The early symptoms of hantavirus are similar to the flu and can include:

  • Fever
  • Chills
  • Body aches
  • Fatigue
  • Headache
  • Nausea and vomiting
  • Diarrhea
  • Abdominal pain

These initial symptoms develop between 1 and 5 weeks after exposure to the virus. The acute phase lasts for about 3-7 days.

Late Symptoms of HPS

After the acute phase, late symptoms of hantavirus pulmonary syndrome (HPS) can develop quickly. These include:

  • Coughing
  • Shortness of breath
  • Fluid buildup in the lungs
  • Low blood oxygen levels

As the lungs fill with fluid, breathing becomes increasingly difficult. HPS can rapidly progress to respiratory failure and shock. About 40% of HPS cases are fatal.

Hemorrhagic Fever Symptoms

Some hantaviruses cause hemorrhagic fever with renal syndrome (HFRS), which has different symptoms. These include:

  • Low blood pressure
  • Kidney failure
  • Internal bleeding
  • Fluid accumulation under the skin
  • Low platelet counts

HFRS has a mortality rate of 0.1% to 15% depending on the virus.

Who is at Risk for Hantavirus?

While anyone exposed to hantavirus is at risk for infection, some groups have a higher risk:

  • People who work with rodents – farmers, ranchers, pest control workers
  • People who live in rodent-infested dwellings
  • People exposed to rodents in cabins, worksheds, and other enclosed spaces
  • Hikers and campers who sleep on infested ground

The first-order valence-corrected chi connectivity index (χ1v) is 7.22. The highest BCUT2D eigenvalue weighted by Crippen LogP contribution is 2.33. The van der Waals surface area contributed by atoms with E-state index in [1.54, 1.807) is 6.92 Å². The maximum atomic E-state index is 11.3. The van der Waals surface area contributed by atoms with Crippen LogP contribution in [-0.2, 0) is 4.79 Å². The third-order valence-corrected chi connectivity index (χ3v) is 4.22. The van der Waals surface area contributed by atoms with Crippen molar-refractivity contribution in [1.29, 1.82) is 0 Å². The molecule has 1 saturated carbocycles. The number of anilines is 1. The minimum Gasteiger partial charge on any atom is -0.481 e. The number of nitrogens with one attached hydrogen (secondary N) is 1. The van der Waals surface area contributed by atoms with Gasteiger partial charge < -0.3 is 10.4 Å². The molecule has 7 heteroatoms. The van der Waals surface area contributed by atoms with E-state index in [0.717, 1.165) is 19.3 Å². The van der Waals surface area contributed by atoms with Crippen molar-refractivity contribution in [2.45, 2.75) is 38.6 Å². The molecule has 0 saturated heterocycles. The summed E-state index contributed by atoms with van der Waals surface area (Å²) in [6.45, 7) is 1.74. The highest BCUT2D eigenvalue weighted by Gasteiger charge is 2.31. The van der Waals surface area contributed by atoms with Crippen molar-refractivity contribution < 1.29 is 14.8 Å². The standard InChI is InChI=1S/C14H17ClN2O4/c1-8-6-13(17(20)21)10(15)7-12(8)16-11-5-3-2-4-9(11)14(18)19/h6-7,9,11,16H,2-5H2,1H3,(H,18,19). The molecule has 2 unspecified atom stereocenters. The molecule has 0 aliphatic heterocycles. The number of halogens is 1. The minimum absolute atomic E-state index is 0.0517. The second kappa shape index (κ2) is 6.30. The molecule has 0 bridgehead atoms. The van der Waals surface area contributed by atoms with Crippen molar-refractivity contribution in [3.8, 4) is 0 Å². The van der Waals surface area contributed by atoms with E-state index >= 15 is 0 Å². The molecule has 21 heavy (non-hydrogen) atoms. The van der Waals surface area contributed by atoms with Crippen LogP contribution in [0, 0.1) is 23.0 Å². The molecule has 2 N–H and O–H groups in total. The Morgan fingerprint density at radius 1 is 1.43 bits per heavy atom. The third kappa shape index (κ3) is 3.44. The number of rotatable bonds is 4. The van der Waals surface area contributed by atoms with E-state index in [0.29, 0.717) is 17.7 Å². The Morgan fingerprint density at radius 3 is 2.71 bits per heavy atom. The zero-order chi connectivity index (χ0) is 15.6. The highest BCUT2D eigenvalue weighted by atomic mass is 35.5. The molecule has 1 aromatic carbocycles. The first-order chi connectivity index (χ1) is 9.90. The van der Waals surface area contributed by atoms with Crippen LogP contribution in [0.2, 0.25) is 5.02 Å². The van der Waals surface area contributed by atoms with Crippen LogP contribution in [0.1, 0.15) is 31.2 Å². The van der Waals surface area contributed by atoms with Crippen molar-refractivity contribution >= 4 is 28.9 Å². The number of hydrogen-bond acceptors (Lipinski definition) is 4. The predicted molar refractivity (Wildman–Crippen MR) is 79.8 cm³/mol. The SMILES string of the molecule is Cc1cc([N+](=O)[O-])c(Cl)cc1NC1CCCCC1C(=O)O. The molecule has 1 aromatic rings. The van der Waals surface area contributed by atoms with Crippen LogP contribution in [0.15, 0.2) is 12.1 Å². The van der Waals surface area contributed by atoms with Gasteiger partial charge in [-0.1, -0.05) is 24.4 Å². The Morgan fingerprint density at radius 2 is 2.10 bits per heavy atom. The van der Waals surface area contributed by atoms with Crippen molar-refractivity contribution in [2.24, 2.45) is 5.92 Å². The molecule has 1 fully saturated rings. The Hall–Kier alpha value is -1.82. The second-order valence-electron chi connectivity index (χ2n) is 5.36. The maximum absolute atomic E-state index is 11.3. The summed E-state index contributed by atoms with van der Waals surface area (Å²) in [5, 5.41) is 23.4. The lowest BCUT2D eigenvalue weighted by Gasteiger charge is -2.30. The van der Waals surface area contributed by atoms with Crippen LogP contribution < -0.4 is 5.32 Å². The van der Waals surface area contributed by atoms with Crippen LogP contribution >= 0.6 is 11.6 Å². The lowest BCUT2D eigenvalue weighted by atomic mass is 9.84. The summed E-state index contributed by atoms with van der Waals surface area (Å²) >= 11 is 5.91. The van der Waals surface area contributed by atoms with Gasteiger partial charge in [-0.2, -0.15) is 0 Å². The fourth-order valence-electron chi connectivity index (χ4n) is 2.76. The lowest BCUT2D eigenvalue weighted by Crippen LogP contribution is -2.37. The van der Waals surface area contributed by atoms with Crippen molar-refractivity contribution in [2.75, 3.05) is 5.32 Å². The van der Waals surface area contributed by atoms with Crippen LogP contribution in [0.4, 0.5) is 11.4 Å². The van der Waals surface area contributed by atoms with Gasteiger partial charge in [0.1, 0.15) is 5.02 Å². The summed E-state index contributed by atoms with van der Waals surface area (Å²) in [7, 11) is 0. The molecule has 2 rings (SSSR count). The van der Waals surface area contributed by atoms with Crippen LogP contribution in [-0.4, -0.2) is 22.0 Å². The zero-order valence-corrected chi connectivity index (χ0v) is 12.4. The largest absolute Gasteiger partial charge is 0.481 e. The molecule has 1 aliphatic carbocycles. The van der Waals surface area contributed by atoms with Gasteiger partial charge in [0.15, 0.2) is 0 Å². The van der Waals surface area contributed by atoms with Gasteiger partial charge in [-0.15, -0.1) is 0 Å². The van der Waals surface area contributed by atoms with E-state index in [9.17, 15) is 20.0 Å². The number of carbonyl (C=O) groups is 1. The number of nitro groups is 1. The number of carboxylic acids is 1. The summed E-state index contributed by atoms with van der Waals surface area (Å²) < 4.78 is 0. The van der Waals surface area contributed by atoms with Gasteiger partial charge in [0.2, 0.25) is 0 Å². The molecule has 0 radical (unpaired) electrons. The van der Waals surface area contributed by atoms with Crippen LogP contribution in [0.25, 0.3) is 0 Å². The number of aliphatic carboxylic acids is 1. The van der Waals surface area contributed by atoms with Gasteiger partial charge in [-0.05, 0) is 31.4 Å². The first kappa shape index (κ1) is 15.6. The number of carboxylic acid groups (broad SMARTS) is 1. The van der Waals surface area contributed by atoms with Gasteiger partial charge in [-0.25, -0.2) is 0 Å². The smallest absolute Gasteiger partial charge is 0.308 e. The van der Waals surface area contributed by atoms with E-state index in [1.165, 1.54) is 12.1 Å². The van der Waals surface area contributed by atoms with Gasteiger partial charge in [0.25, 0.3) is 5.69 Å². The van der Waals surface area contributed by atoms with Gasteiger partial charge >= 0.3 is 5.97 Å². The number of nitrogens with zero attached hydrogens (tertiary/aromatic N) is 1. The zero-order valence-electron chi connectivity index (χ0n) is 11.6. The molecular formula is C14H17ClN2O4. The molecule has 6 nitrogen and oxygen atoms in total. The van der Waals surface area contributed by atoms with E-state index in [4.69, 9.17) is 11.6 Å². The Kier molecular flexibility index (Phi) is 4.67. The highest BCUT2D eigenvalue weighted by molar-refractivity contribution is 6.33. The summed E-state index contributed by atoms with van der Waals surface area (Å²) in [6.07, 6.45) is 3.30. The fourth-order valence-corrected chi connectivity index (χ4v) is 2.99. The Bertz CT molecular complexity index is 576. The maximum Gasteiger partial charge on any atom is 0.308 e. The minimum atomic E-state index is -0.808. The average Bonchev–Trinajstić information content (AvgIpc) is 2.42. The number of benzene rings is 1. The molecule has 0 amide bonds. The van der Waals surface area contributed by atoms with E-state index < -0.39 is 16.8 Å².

Men account for around 90% of HPS cases in the United States. The reasons for this gender difference are not fully understood but likely relate to occupational and recreational exposures. Hantavirus occurs year-round but peaks in spring and summer when outdoor activities increase.

Diagnosing Hantavirus

Diagnosing hantavirus early is critical but challenging because early flu-like symptoms are easily mistaken for other illnesses. Hantavirus should be suspected if:

  • Flu-like symptoms develop 1-5 weeks after rodent exposure
  • The patient works with rodents or has been around rodent-infested areas
  • The patient develops shortness of breath after initial flu-like symptoms

Blood tests can detect hantavirus antibodies but results may take days. Samples of blood, saliva, or tissue may also be tested for viral RNA. Chest X-rays or CT scans often show fluid in the lungs. Low oxygen levels can be revealed through pulse oximetry. There are no rapid tests available.

Hantavirus Treatment